by Scholten A


Poliomyelitis (polio) is a serious viral infection. It can damage the muscles and nerves. It can also be fatal.

At this time, it is very rare in the Western world. This is due to vaccination.


Polio is caused by a certain virus. It is spreads from contact with:

  • Someone else who has it
  • Infected saliva or stool
  • Contaminated water or sewage

The virus enters the body through the mouth. It travels into the bowels. It grows and spreads quickly. The virus can also travel through the blood and lymph. From there, it can attack and damage parts of the nervous system. This can lead to loss of muscle control and paralysis.

Interaction of Lymph, Blood Vessels, and Intestines
Lymph and vessels in Abdomine
Copyright © Nucleus Medical Media, Inc.

Risk Factors

The risks for polio are:

  • Never having the vaccine—or not finishing the series
  • Traveling to places where the infection is still common, such as:
    • Parts of Africa, Asia, and the Middle East
    • Ukraine


Some people may not have symptoms. In others, it may cause:

  • Sore throat
  • Fever
  • Sore muscles
  • Headache
  • Tiredness
  • Nausea
  • Back or neck pain and stiffness

If the nervous system is involved, it may cause:

  • Muscle weakness
  • Loose or floppy muscles
  • Breathing problems
  • Urinary problems
  • Inability to move one or both sides of the body

Some people have postpolio syndrome years after the first infection.


The doctor will ask about your symptoms, and health and travel history. A physical exam will be done. Tests may be done to look for infection. They may be:

  • Swabs of the throat or rectum
  • Stool testing
  • Blood tests
  • Lumbar puncture to test the fluid around the brain and spinal cord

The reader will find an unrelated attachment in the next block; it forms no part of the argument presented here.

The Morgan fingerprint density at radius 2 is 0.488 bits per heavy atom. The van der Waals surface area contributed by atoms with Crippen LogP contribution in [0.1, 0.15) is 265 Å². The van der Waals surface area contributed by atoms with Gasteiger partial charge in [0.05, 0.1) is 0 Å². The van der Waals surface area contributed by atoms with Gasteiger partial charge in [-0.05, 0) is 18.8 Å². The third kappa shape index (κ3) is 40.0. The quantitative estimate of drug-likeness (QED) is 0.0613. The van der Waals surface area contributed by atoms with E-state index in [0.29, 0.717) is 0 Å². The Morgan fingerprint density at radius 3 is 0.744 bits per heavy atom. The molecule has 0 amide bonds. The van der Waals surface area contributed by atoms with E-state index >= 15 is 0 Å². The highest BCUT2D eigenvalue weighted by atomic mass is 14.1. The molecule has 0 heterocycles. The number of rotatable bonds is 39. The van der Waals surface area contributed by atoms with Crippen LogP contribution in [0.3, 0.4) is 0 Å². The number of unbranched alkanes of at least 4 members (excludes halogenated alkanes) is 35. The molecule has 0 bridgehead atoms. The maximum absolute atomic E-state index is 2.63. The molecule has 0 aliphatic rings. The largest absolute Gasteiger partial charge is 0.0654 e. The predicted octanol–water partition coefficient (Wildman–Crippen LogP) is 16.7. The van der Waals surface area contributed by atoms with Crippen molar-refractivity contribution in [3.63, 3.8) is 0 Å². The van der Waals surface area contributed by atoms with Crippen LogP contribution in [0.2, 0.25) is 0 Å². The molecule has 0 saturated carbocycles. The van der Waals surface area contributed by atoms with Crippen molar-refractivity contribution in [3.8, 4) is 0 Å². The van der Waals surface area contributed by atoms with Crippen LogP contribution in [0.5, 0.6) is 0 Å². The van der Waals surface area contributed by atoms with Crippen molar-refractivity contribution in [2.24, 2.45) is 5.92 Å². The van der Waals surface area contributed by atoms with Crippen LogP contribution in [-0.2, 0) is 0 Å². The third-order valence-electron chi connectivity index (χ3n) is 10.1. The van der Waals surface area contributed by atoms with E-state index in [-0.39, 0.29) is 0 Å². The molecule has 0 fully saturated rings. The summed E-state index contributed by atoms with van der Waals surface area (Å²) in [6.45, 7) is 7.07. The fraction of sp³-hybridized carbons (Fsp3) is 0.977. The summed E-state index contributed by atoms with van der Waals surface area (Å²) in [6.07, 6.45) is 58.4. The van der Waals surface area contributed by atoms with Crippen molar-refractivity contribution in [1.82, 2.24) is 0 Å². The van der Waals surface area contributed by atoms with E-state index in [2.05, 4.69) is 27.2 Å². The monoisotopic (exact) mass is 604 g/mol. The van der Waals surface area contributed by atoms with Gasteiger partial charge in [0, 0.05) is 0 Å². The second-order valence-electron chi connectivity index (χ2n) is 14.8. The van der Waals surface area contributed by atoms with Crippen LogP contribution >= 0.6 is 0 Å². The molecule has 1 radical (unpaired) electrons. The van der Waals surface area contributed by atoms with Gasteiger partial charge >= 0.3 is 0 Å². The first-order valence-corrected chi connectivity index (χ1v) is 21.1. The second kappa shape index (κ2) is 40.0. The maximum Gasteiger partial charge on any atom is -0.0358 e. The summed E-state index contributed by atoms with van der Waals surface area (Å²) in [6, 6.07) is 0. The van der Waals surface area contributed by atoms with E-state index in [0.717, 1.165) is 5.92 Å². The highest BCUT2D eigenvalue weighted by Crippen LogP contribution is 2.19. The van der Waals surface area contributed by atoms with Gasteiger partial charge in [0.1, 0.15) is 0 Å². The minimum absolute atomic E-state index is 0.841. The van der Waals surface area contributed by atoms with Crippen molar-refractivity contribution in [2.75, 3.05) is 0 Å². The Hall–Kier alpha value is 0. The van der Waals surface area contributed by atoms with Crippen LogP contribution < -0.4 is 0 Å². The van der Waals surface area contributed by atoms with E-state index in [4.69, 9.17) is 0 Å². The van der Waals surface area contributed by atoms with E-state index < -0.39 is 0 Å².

The goal of treatment is to ease symptoms and lower the risk of problems. It may involve:

  • Rest
  • Medicines to ease pain and fever
  • Breathing support with a ventilator
  • Physical therapy—to help movement and muscle strength


The best way to prevent polio is with a vaccine. A booster vaccine may be needed for those who have a high risk. This includes people traveling to places where polio is common.


Healthy Children—American Academy of Pediatrics 

World Health Organization 


Alberta Health Services 

Public Health Agency of Canada 


Polio eradication. Centers for Disease Control and Prevention website. Available at: . Accessed February 5, 2021.

Poliomyelitis. EBSCO DynaMed website. Available at: Accessed February 2021.

Poliomyelitis. Merck Manual Professional Version website. Available at: Accessed February 2021.

Poliomyelitis (polio). World Health Organization website. Available at: Accessed February 2021.

Vashishtha VM, Kamath S. A brief history of vaccines against polio. Indian Pediatr. 2016; 7;53 Suppl 1:S20-S27.

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